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What is the difference between a benign and malignant tumour?

Benign tumors aren’t cancerous. They can often be removed, and, in most cases, they do not come back. Cells in benign tumours do not spread to other parts of the body.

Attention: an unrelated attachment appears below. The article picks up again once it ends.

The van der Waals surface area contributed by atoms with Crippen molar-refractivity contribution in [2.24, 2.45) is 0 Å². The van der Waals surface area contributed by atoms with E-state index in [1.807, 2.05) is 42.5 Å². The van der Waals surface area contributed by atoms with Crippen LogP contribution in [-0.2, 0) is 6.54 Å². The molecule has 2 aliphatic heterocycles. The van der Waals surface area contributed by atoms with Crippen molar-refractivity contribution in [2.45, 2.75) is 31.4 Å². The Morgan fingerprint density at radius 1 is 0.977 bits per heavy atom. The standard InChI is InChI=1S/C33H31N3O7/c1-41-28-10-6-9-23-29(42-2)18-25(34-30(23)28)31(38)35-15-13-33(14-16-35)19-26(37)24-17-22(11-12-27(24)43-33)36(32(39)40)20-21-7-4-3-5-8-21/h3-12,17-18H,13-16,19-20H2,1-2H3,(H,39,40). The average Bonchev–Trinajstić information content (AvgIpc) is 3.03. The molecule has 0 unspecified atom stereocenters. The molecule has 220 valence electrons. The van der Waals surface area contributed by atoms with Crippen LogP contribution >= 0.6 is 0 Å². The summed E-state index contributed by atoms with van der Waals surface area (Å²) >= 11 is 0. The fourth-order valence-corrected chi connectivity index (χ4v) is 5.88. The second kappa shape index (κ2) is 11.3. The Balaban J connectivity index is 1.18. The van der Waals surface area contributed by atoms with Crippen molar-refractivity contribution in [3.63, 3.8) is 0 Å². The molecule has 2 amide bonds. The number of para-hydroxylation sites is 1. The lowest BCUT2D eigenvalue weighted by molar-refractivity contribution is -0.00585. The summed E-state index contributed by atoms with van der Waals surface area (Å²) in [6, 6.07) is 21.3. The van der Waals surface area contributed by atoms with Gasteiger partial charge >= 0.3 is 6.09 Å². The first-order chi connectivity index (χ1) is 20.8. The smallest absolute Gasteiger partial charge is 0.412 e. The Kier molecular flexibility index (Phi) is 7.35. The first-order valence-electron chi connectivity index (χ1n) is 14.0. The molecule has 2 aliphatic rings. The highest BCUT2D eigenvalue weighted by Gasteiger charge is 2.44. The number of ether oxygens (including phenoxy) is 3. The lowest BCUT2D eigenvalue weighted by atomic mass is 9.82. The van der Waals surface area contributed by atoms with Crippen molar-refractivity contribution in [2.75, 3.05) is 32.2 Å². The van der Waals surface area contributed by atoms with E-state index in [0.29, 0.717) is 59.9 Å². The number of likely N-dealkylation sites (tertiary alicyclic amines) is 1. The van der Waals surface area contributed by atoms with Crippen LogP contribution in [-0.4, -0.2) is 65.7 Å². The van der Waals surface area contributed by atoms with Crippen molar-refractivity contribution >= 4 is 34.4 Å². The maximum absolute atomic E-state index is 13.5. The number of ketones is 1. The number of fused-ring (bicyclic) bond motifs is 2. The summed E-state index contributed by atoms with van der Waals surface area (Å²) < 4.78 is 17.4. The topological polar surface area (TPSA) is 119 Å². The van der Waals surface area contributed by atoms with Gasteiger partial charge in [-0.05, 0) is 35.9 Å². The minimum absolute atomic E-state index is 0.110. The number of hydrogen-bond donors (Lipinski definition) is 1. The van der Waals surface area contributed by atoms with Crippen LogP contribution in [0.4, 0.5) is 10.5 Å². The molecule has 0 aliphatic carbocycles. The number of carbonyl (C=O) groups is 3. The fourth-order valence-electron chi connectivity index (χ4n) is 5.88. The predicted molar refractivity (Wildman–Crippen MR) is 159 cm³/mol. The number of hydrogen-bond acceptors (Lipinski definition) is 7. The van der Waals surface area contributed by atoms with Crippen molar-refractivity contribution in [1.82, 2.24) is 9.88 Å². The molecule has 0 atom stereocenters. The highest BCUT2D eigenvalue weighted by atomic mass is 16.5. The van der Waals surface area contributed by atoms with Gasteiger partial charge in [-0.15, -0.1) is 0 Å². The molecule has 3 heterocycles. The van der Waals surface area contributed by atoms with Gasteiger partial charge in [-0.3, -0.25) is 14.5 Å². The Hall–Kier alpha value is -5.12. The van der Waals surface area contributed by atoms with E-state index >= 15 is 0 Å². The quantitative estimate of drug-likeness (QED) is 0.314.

Malignant tumors are cancerous and are made up of cells that grow out of control. Cells in these tumours can invade nearby tissues and spread to other parts of the body. Sometimes cells move away from the original (primary) cancer site and spread to other organs and bones where they can continue to grow and form another tumour at that site. This is known as metastasis or secondary cancer. Metastases keep the name of the original cancer location. E.g., pancreatic cancer that has spread to the liver is still called pancreatic cancer.